It’s tempting to jump into angel investing when you hear of the track records of successful angels. But before you rush in, know that successful angels have refined their investing philosophy and process over time.
We work with leading angel investors daily and here’s what they recommend new angel investors focus on.
- Focus on the team and the market.
In any early-stage company, there are going to be glitches. And with early-stage technology companies, those glitches are going to be many and more frequent. So, rather than getting caught up with how far along a company is in terms of developing a flawless, market-ready product, focus on the market they are trying to enter and how the team will fit into that market.
Even when a company has a great principal backed by solid technology, if they’re entering into a market crowded with similar companies, the likelihood of a successful exit goes down unless they have something especially compelling. Also, make sure if it is a crowded space then the market needs to be large enough to support all of the contenders. The size of the market here is also imperative. Sometimes a smaller but uncontested market is very desirable. Ask the types of questions that will elicit responses relevant towards evaluating the startup. (Unsure what questions to ask? Use Propel(x)’s “6 Questions to Ask Management Teams” as a reference).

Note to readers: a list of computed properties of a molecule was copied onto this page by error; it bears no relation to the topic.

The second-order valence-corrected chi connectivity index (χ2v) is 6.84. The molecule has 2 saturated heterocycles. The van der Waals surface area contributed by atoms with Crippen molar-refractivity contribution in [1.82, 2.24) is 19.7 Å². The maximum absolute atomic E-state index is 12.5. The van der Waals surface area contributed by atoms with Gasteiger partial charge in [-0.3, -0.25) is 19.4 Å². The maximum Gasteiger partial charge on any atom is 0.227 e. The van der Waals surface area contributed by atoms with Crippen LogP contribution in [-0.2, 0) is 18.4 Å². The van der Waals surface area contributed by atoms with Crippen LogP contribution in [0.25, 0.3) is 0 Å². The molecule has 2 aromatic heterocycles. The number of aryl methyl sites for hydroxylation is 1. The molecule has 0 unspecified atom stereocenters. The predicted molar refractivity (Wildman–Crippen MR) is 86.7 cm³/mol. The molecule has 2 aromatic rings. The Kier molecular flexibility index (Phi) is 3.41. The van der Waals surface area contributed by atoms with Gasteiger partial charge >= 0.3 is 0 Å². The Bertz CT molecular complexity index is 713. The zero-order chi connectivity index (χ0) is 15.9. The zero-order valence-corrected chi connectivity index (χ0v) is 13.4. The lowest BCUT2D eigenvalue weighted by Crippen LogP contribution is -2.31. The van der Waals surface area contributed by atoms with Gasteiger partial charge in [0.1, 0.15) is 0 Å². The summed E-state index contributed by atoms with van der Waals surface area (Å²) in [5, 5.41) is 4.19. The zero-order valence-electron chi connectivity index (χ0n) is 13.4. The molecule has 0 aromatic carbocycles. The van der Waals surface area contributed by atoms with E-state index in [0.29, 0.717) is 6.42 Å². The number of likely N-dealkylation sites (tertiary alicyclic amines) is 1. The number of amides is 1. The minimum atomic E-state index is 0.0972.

And do not forget an important yet frequently overlooked aspect of evaluating a startup: the team. What is their background, and why is this company and field important to them? A startup can only be as successful as the team’s passion and expertise. After all, once you invest, it’s up to them to use it wisely.
- Only invest the money you can afford to lose.
When you find a company that you really jive with, it can be tempting to put down the big bucks. But any seasoned angel investor will tell you that putting too many eggs in one basket will only lead to cracked shells.
The reality of angel investing is it is high risk and it’s extremely difficult to predict which companies will succeed and which will fail. Experienced angels combat this by only investing a portion of their funds into any given deal and diversifying. Propel(x) facilitates this practice by allowing angels to invest through a syndicate (for which the minimum investment is $3k.) Investing through a syndicate lowers the barrier for entry and allows you to build a more diversified investment portfolio.
- Invest time as well as money.
Malcolm Gladwell famously said it takes 10,000 hours to achieve mastery in any given pursuit. Angel investing is not a passive pursuit. To gain success, you have to be ready to commit time and effort into making your investment successful. This includes participating in the due diligence process and keeping up contact with the CEO to discuss updates and potential exits. When you sign a check, hour one begins–and it’s a long way to mastery. To read more about how to conduct a successful due diligence process, check out our series on the topic here.(link to first platform spotlight)
Success in the angel investing world is never guaranteed. But for those who are willing to committed to finding great deals and diversifying, it can also be extremely rewarding. And by adopting the habits of top angel investors, you too can start to see returns from the companies you’ve invested in.
To learn more about the fine points of angel investing, sign up for our five-part investing guide here.